Air-Puff-Induced Dynamics of Ocular Components Measured with Optical Biometry
Investigative Ophthalmology & Visual Science 2019 | Vol.60 | 1979-1986
Ewa Maczynska, Jagoda Rzeszewska-Zamiara, Alfonso Jimenez Villar, Maciej Wojtkowski, Bartlomiej J. Kaluzny, Ireneusz Grulkowski
PURPOSE. To analyze the dynamics of all optical components of the eye and the behavior of the eyeball under air-puff conditions in vivo. To determine the impact of the intraocular pressure (IOP) on the air-puff-induced deformation of the eye.
METHODS. Twenty eyes of 20 healthy subjects were included in this study. The dynamics of the ocular components, such as the cornea, the crystalline lens, and the retina, was measured by a prototype swept source optical coherence tomography biometer integrated with the air-puff system. The system allows to acquire a series of axial scans at the same location as a function of time with no transverse scanning. Several parameters were extracted from optical coherence tomography data. The IOP was measured using a Goldmann applanation tonometry. The measurements of the eyes were performed before and 2 hours after administration of IOP-reducing drops, namely, 0.2 % brimonidine tartrate.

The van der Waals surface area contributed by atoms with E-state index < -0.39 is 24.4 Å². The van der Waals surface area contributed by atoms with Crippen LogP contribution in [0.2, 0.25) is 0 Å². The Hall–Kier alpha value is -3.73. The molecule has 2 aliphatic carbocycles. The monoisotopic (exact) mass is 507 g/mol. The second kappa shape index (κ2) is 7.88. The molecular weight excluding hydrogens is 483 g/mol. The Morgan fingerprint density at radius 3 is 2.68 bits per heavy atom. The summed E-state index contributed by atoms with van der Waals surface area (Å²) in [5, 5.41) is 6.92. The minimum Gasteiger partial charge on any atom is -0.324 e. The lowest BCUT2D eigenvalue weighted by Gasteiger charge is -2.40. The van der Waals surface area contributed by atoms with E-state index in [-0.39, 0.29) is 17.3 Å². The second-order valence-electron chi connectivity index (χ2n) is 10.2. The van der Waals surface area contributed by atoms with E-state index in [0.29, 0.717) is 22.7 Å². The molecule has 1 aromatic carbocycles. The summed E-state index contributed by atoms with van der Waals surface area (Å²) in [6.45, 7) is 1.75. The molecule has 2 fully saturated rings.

RESULTS. There is a statistically significant correlation of corneal thickness, vitreous depth, and eye length with IOP. The deformation amplitudes of the cornea and the crystalline lens are inversely proportional to the IOP, but statistical significance is achieved only for the cornea. The crystalline lens is displaced without compression, and the return has the form of wobbling. The reduction of IOP level induces corresponding changes in the extracted parameters.
CONCLUSIONS. Optical biometry combined with air puff provides comprehensive information on the in vivo behavior of all ocular components, including the crystalline lens. Measurement of the axial length dynamics of during deformation enables correcting the deformation for eye retraction.